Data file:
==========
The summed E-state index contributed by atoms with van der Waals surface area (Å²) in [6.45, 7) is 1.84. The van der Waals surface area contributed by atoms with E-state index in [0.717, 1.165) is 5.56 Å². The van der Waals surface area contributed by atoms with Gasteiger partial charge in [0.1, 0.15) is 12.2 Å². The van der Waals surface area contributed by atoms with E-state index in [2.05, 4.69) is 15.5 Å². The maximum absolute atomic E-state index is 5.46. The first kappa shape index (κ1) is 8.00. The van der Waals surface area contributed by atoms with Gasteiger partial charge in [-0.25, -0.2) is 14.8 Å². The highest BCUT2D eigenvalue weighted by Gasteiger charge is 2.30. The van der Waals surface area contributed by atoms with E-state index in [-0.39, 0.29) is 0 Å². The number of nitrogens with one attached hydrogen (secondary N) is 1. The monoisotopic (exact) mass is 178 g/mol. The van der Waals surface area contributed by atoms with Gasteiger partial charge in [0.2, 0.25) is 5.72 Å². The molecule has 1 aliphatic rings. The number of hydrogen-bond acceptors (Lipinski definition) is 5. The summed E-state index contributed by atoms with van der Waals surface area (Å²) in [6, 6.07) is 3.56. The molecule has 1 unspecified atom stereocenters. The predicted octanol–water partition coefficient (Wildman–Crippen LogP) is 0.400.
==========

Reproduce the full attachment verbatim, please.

The summed E-state index contributed by atoms with van der Waals surface area (Å²) in [6.45, 7) is 1.84. The van der Waals surface area contributed by atoms with E-state index in [0.717, 1.165) is 5.56 Å². The van der Waals surface area contributed by atoms with Gasteiger partial charge in [0.1, 0.15) is 12.2 Å². The van der Waals surface area contributed by atoms with E-state index in [2.05, 4.69) is 15.5 Å². The maximum absolute atomic E-state index is 5.46. The first kappa shape index (κ1) is 8.00. The van der Waals surface area contributed by atoms with Gasteiger partial charge in [-0.25, -0.2) is 14.8 Å². The highest BCUT2D eigenvalue weighted by Gasteiger charge is 2.30. The van der Waals surface area contributed by atoms with E-state index in [-0.39, 0.29) is 0 Å². The number of nitrogens with one attached hydrogen (secondary N) is 1. The monoisotopic (exact) mass is 178 g/mol. The van der Waals surface area contributed by atoms with Gasteiger partial charge in [0.2, 0.25) is 5.72 Å². The molecule has 1 aliphatic rings. The number of hydrogen-bond acceptors (Lipinski definition) is 5. The summed E-state index contributed by atoms with van der Waals surface area (Å²) in [6, 6.07) is 3.56. The molecule has 1 unspecified atom stereocenters. The predicted octanol–water partition coefficient (Wildman–Crippen LogP) is 0.400.